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A SENTENCE IN EARNEST
I am now going to speak for all the artists: AI engineers should help us automate the most tedious and uncreative parts of our work, before even considering the kind of style prompt fuckery that is the talk of the internet at the moment (or was a couple months ago).
AI that simply helps you slightly along the way, still leaving plenty of room for roughness and personality. For instance:
You draw a bit of a pattern and AI fills the grid with little variations that can be adjusted and controlled.
You make a font, drawing each glyph 5-6 times for reference, and AI “inks” each letter as it’s typed, so your text looks hand-lettered.
You color one panel of the comic and AI does the rest of them, taking into account how you fill the shapes, and then there are sliders for accuracy, variation and so forth.
You color an animation frame, by hand or digitally, and each subsequent frame applies a procedural paint texture that doesn’t look the way it tends to look (bad), but generates the texture in accordance to the shape, order of strokes, and other factors, mimicking the movements of the bristles of the brush.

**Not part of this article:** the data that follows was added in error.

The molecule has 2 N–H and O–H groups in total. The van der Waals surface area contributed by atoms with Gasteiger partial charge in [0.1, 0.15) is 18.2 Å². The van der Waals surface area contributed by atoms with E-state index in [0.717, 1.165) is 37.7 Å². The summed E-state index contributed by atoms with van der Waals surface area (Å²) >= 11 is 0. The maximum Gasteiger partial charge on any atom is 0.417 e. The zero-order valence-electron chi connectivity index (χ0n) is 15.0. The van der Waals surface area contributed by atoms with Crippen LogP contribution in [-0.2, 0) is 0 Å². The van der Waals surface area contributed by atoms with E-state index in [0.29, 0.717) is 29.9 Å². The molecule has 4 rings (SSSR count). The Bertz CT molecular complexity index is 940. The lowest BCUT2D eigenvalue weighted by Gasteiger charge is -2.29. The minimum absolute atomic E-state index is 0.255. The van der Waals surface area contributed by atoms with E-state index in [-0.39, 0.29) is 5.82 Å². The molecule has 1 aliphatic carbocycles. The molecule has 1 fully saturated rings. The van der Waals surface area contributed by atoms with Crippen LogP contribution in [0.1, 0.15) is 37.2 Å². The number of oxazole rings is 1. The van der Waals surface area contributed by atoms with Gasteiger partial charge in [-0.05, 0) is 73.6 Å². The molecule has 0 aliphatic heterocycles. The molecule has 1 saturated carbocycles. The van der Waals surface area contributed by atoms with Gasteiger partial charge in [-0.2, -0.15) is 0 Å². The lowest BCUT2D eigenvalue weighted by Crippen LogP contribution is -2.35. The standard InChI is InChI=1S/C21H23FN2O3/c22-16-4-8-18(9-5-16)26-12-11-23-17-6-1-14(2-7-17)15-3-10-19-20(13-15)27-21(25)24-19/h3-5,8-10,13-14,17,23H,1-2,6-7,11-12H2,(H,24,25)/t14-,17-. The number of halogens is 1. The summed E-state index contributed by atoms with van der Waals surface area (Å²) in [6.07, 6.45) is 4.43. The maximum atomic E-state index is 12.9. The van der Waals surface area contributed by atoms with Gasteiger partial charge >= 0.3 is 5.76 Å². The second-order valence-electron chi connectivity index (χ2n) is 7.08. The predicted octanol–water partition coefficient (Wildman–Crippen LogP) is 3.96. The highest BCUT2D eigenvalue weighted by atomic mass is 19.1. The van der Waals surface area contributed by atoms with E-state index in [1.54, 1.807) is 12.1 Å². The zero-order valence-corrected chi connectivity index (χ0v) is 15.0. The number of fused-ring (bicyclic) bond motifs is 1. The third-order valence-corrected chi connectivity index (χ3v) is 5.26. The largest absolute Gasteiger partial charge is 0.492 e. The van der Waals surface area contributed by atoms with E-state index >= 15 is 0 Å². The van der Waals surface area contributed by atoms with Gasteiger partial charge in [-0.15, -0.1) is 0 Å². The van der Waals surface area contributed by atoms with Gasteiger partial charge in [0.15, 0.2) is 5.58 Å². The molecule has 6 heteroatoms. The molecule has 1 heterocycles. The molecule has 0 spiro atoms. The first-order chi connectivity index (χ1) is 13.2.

You draw a line and the shape gets simulated in real-time, applying a number of modifiers that can be adjusted for randomness and whatnot (I spent months making brushes that act a bit unpredictable in Procreate, but there’s only so far you can go).
You model a tree and AI models 10 other trees, and none of them look like the sort of normal boring trees that you get from the existing generators/geo node assets—the machine just breaks down the parameters but otherwise stays firmly within your style.
You draw the keyframes and several main inbetweens and AI fills in a set and spaced number of inbetweens, accounting for line variations, wobble and so forth—would be best for background details, and things that don’t require close human scrutiny.
I’m sure some of this already exists, or will exist soon, and I probably wouldn’t even use half of the things listed above (the process is the style), but my point is: these should be the first tools to create, allowing individuals to make new things without having to hire other individuals to do the boring bits, not whatever the hell Dall-E and other generators are currently doing—mixing existing things into infinity. The most interesting thing about them right now is how badly they work—soon enough they will work perfectly and it will be even more boring.
GIVE US YOUR SOFT OPENINGS